A back-to-basics approach to stocks and broths delivers wholesome flavour to a range of applications
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Amongst our innovation chefs and food scientists, stocks and broths are an unsung hero of product development. “When done well, stocks and broths can really lift a dish, supporting the other ingredients to help bright flavours pop”, says Chris Horridge, Head of RD&A for Kerry. “The trick is to keep them simple”. By going back to the most traditional and time-honoured slow cooking methods, stocks and broths deliver truly wholesome and authentic taste and succulent mouthfeel in a sustainable way. In this article we cover new research that shows how stocks and broths add authentic flavour to a range of applications and why a traditional preparation is consumer-preferred.
Back to basics: stocks and broths 101
Essentially, stocks are water-soluble extracts made from a combination of bones, meat, vegetables and herbs—or just vegetables and herbs, if a stock is vegetarian. Stocks are a staple. People have been making such simple formulations for hundreds of years to extract and retain the flavour of the ingredients and to enhance other foods.
The terms “stock” and “broth” are often used interchangeably, but stock is made from bones, while broth is made mostly from meat or vegetables. While both are flavourful, broth tends to be thinner. It’s cooked for less time, and it doesn’t contain stock’s thick, viscous texture. When collagen-rich bones are simmered for hours, the heat coaxes out all kinds of flavour, along with collagen protein that is extracted from the bones during the simmering. This collagen content, along with minerals and other components found in bone and joints, is what drives the healthy halo consumers have associated with bone broths. The collagen is often in the form of gelatin, which is why stocks are usually solid when refrigerated, whereas broth keeps a liquid form. When collagen-rich bones are simmered for hours, the heat coaxes out all kinds of flavour, along with gelatine. That’s why stock is usually solid when refrigerated, whereas broth keeps a liquid form.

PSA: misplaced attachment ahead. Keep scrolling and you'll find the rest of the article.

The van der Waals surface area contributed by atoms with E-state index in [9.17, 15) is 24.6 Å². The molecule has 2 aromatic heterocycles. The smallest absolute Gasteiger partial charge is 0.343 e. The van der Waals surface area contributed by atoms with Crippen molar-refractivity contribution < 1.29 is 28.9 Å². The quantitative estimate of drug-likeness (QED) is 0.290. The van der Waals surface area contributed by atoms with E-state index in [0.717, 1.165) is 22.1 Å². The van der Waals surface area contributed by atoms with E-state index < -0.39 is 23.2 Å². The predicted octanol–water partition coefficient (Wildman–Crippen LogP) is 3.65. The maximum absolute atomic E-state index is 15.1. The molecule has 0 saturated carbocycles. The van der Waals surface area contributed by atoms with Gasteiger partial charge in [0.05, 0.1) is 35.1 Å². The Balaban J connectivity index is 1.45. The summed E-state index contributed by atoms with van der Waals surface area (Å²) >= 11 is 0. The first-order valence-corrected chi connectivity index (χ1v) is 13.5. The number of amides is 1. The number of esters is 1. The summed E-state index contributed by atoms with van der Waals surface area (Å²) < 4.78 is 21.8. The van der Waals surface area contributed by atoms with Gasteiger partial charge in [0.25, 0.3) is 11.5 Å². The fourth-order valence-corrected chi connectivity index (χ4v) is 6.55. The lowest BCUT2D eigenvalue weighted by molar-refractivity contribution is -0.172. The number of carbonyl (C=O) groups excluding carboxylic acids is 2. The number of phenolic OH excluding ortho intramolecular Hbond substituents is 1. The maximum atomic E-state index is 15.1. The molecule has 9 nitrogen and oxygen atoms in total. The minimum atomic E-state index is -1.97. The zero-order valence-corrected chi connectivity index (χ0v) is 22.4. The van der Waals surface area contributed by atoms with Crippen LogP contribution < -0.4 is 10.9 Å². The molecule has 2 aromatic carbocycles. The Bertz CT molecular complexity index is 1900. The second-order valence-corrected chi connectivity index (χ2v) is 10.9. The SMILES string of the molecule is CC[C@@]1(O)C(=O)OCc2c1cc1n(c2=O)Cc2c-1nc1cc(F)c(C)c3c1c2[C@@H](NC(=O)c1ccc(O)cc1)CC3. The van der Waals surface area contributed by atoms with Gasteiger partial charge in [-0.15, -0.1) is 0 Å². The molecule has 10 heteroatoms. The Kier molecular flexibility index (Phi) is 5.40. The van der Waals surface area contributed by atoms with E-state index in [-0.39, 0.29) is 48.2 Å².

Authentic flavour for an array of applications
On their own, stocks, broths and other such products are regularly used by consumers, and there’s a growing market. A container of stock might be used as a base for soup while a mug of bone broth may be enjoyed on its own.
But because stock and broth products can be manufactured to be incredulity potent, they can also be used by manufacturers who want to enhance the flavour of food products. For example, natural stocks are often used at a rate of 6-10% in a recipe. Kerry’s condensed stocks and broths work at a rate of 2-3%, and we are currently developing a concentrated stock that you can use at 1-2%, which is equal to a flavour application rate. Such concentrates are authentic food ingredients that can be used similarly to an artificial or natural flavour.
Stocks can be used in a seasoning as a replacement for a chicken flavour, for example, and they can also be used in prepared meals to impart an authentic chicken or beef flavour instead of using a natural or artificial flavour. Stocks can also be leveraged in prepared meals to impart umami characteristics into a dish, including vegan and vegetarian options that are lacking in savouriness and craveability. For example, a concentrated mushroom stock can heighten umami, provide a meat-like taste or replace fish stock.
You can also customise vegetable and spice stocks to amplify savoury profiles. There are advancements in the field of vegetable collagens to give us vegan and vegetarian alternatives to bone broths. Innovations such as these enable brands to stay ahead of trend, with often minimal modifications at a production level.
Stocks and broths can also take on characteristics of regional cuisine, expanding beyond European- or French-style bases. “We're seeing miso being used a lot more as part of a stock or broth, as opposed to a finishing ingredient”, says Cian Leahy, Director of Culinary for Kerry. “Similarly, we’re seeing elevations of stocks and broths by applying different heat levels or more umami-forward palates to Asian broths. For instance, dashi, a lightly flavoured Japanese stock or broth that utilises dried kelp, might utilise dried bonito flakes and shiitake mushrooms to build flavour and umami into a broth that remains delicate in appearance and on the palette”.
The trend toward clean label stocks
In many kitchens, stock cubes—which are created via industrial methods including a high-flavouring and yeast content—were once a mainstay. But in recent times, consumers have guided brands and manufacturers in the direction of “for food, from food” ingredients rather than artificial or even natural-identical ingredients.
Stocks and broths created using traditional methods have an advantage amongst these consumers. By replicating the slow-cooked kitchen taste at scale in the factory, it’s possible to extract a natural, clean label product that elevates flavour and is rich in bioactive nutrients.
This kitchen-replicating approach has other benefits too, such as increased nutrition and sustainability. By using raw materials that would have otherwise been discarded—such as bones and vegetable peels—the traditional production of stocks and broths naturally utilises the by- and co-products of food manufacturing, leading to a less wasteful, more circular approach to production. We’ve even helped brands find ways to keep spent stock materials in the food chain, such as by partnering with an organic garden fertilizer company.